PLEASE HELP!!!!

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Gwenz

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My Q tank finished cycling 4 weeks ago. And since then I have had 2 bettas in there, but unfortunately they both died. At the moment I have three panda corries in there I've had them a week and 2 days. They were doing fine and all water levels were normal. I even took some water to my lfs to be tested just in case.

I use the Aquarium Pharmacuticals inc. bottles to test my water. On Saturday I tested the water and everything was fine, but the ammonia was wierd. NitrAte = 5.0, NitrIte = 0, PH = 7.0 and Ammonia = 0.25. ???

Yesterday I tested again and everything was wrong - NitrAte = 0, NitrIte = 0.25, PH = 7.0 and Ammonia = 0.5.

What's happening? Why is everything changing so quickly? What can I do?

Also my Corries are eating less. Please help. I don't want to loose them. :'(

Thanks

Gwenz
 

Boxermom

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The only thing I can think of is that there's something rotting in there. Could you have missed a dead fish (or part of one), or some food or something?

I'd recommend a large water change.
 

Gunnie

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For some reason, your tank is in a mini cycle. Panda corys are very sensitive to water conditions. I would recommend daily water changes to keep the ammonia and nitrites at zero. For whatever reason, your tank did not stay cycled, so you need to keep ideal conditions for your new babies.
 
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Gwenz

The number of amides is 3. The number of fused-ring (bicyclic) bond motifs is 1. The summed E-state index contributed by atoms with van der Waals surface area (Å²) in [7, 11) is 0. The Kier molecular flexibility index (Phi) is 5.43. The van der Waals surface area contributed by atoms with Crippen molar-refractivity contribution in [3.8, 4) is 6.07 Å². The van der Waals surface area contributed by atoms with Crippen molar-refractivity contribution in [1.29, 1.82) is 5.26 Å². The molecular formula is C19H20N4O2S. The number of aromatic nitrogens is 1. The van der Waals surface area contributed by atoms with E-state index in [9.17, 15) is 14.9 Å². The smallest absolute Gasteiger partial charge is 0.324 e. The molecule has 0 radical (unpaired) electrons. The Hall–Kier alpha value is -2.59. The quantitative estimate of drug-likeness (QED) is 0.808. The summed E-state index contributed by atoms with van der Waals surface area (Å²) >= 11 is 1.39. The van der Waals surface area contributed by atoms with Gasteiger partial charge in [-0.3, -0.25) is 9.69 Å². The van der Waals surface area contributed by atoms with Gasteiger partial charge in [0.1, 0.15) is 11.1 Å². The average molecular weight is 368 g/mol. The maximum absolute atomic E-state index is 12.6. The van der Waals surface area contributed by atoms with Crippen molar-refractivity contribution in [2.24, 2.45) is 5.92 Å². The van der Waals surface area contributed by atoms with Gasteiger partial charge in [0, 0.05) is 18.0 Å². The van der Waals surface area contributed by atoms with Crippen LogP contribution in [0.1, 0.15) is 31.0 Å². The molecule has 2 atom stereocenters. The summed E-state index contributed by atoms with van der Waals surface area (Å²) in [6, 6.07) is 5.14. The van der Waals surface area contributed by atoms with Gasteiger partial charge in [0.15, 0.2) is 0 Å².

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Thanks everyone. I'll try doing water changes everyday until the levels are normal again. I saw 2 of them eating today when I got home from school. This is a good thing I think. ???

Gwenz
 

Boxermom

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Yup, eating is always good.
 

chickadee

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If they are eating it is always a good thing.  It means they are not feeling sick.  Just make sure they are eating all they are fed for a while so the food is not fouling the water and compounding the problem if that is what the problem is.  Usually this does not cause a problem but if it gets ahead of you in a newly cycled tank then it can cause a problem.  

Rose
 

Isabella

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Gwenz, even though a tank is cycled, adding new fish to it can quickly raise ammonia and/or nitrite. This is because an empty (without fish) cycled tank has enough bacteria to keep itself cycled, but not enough to deal with the wastes of newly added fish. What happens then is when you suddenly add a few small fish, or just one or two larger fish, your ammonia and/or nitrite suddenly goes up. This is why it is always so important to stock any newly-cycled tank VERY slowly, adding 1-2 small fish at a time, for a few weeks, until the tank is stocked to a desired level.

I've had that happen too Gwenz. When I was redecorating my 30 gallon tank, I had to transfer all of my fish to my 10 gallon tank for one day. I cycled that 10 gallon tank and when it was ready, I transferred ALL (12 neons, 2 angelfish, and 1 algae eater) of my fish there for one night. I thought ammonia and nitrite wouldn't rise because that would be just for one night. Imagine that just one day was enough for the nitrite to rise to some 0.25 ppm! I got so scared but thanks God nothing happened to my fish - I must have been very lucky.

Once again, stocking a tank slowly is the way to go. And adding just small fish at first and very few at a time. This way, the beneficial bacteria have the time to develop. With time, the tank should be able to hold larger amounts of fish.
 
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Gwenz

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OK thanks. Thats very helpful. I'll try and get out some of the food that they don't eat and do water changes daily to try and help.

How long after I've put the food in should I try to get what's left out? Sometimes they don't eat it strait away when I put it in, and it can take them a while to find it as well. They will eat the whole flake in time - they are quite small. What do you think?

Thanks

Gwenz